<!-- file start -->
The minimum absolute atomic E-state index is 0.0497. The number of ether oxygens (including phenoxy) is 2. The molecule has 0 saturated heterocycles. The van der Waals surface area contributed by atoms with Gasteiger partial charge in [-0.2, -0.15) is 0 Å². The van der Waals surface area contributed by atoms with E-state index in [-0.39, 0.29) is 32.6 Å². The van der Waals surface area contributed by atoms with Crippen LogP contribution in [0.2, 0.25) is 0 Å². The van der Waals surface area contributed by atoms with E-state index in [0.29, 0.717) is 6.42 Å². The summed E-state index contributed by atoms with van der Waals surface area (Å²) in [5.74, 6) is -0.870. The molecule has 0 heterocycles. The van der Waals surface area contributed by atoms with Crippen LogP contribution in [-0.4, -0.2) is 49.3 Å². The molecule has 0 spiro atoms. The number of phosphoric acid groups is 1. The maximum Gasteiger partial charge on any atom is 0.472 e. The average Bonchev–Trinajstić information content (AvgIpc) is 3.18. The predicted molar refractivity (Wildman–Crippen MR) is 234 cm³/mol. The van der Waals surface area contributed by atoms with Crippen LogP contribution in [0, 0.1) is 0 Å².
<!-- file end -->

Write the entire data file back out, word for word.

The minimum absolute atomic E-state index is 0.0497. The number of ether oxygens (including phenoxy) is 2. The molecule has 0 saturated heterocycles. The van der Waals surface area contributed by atoms with Gasteiger partial charge in [-0.2, -0.15) is 0 Å². The van der Waals surface area contributed by atoms with E-state index in [-0.39, 0.29) is 32.6 Å². The van der Waals surface area contributed by atoms with Crippen LogP contribution in [0.2, 0.25) is 0 Å². The van der Waals surface area contributed by atoms with E-state index in [0.29, 0.717) is 6.42 Å². The summed E-state index contributed by atoms with van der Waals surface area (Å²) in [5.74, 6) is -0.870. The molecule has 0 heterocycles. The van der Waals surface area contributed by atoms with Crippen LogP contribution in [-0.4, -0.2) is 49.3 Å². The molecule has 0 spiro atoms. The number of phosphoric acid groups is 1. The maximum Gasteiger partial charge on any atom is 0.472 e. The average Bonchev–Trinajstić information content (AvgIpc) is 3.18. The predicted molar refractivity (Wildman–Crippen MR) is 234 cm³/mol. The van der Waals surface area contributed by atoms with Crippen LogP contribution in [0, 0.1) is 0 Å².